At this time, Station 21 is currently under construction. The crew for the station continues to provide both land and marine based operations from a temporary facility adjacent to the east end of the Hawthorne Bridge, and also operates a rescue boat, the Eldon Trinity, located at the dock just North of the bridge. In 2014, PF&R will be receiving two new fire boats, one of which will be moored and respond from this location, enabling Station 21's crew to perform both water rescues with the Eldon Trinity and fire protection along the river with the new fire boat.
Fire safety, photos, face painting and holiday fun was in large supply
Thanks to everyone who came out to our annual Santa Safety Saturday at the Historic Belmont Firehouse. Here are some scenes from the day...
Portland Fire & Rescue learned that its application to the Federal Emergency Management Agency (FEMA) for a grant to fund 26 firefighter positions for two years was approved. Thanks to this funding from the federal government, $4,554,394 from the Staffing for Adequate Fire and Emergency Response Grant program (SAFER) will go toward keeping Portland’s emergency response capabilities at its current levels.
Today, Portland Fire & Rescue learned that its application to the Federal Emergency Management Agency (FEMA) for a grant to fund 26 firefighter positions for two years was approved. Thanks to this funding from the federal government, $4,554,394 from the Staffing for Adequate Fire and Emergency Response Grant program (SAFER) will go toward keeping Portland’s emergency response capabilities at its current levels.
Portland Fire & Rescue Chief Erin Janssens is extremely pleased that FEMA recognized how vital our city’s strategically located stations and firefighter staffing levels are to keeping Portland safe. “This grant is very important, not only for the firefighters and their families who were directly impacted by potential layoffs, but to everyone who lives, works, or visits Portland and relies on the dynamic fire & rescue services PF&R provides. Because of this past tough budget season, the federal government has stepped forward to support our city’s safety response system for two years until our City government finds a local support source. We are grateful.”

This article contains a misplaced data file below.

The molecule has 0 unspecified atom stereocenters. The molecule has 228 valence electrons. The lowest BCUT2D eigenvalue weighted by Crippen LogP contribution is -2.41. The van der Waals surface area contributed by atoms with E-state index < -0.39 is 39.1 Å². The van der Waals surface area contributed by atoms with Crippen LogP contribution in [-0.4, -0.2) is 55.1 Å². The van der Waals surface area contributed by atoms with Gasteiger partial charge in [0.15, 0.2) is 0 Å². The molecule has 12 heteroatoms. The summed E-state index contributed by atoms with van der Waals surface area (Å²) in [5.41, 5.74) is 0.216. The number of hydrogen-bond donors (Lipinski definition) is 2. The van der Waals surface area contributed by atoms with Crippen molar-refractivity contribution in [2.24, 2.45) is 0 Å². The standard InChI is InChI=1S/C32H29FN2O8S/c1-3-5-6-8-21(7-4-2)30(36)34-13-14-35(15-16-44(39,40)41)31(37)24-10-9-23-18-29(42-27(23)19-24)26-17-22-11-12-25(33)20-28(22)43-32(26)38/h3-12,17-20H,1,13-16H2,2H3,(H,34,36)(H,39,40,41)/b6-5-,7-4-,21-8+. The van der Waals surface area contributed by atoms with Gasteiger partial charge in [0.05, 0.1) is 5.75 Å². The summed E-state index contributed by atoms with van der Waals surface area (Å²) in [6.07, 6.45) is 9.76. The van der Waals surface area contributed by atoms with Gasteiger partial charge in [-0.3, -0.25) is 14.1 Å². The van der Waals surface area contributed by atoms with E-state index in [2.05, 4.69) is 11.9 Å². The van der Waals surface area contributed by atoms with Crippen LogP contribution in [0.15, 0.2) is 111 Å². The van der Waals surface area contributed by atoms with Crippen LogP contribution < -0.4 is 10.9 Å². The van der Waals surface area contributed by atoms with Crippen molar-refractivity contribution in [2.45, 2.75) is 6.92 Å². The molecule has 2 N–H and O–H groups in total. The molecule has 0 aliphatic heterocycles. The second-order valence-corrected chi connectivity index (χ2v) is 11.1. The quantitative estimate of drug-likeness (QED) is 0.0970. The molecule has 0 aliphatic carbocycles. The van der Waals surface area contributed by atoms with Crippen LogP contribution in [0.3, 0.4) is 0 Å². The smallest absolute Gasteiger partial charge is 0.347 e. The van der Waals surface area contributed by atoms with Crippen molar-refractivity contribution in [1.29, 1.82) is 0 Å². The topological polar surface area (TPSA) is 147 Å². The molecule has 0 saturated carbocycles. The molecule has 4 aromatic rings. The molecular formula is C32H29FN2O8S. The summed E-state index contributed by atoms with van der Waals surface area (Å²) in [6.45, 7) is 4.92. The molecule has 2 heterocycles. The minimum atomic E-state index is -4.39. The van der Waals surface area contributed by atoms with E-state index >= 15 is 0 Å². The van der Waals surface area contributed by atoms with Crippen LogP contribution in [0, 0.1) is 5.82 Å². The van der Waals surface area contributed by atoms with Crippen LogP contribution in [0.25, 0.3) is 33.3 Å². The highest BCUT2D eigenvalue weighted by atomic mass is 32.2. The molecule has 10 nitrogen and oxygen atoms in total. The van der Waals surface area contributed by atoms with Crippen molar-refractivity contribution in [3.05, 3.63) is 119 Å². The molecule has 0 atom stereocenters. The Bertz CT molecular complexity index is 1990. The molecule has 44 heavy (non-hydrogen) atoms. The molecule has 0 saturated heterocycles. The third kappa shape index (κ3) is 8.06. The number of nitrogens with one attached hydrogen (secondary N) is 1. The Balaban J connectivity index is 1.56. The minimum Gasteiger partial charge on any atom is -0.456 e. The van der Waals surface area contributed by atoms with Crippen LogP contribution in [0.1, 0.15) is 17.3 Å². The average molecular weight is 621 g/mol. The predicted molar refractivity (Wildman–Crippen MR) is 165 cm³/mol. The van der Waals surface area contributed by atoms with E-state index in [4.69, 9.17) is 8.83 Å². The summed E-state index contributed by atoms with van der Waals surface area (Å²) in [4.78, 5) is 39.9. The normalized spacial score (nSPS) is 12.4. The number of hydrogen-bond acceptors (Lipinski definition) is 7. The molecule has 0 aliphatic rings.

The priority of the SAFER grant is to rehire laid-off firefighters. Due to the City of Portland’s weak economic situation during the last budget cycle and its projected five-year financial forecasts, 26 firefighter positions were eliminated from PF&R’s budget. While waiting for the outcome of the grant, PF&R used bridge funding until October 1st. After that, PF&R has been financially vigilant by carrying limited savings from vacancies to cover these 26 positions and maintain service levels as long as fiscally possible. If the award had not been granted, absent any other funding sources PF&R would have been forced to close two fire & rescue stations. The grant requires that both SAFER-funded positions, as well as the on-duty staffing level that existed at the time of the award, be maintained for the SAFER grant period.
"It is great to see the Federal Emergency Management Agency recognize the vital role Portland's firefighters play in our community's safety by providing us this bridge funding over the next two years to keep all our fire stations open and operating," Portland City Commissioner Dan Saltzman noted. "I will make certain City Council follows through on its commitment to reestablish this funding from local sources at the end of the grant and thank all our firefighters for their patience as this process unfolded and for the important work they do every day."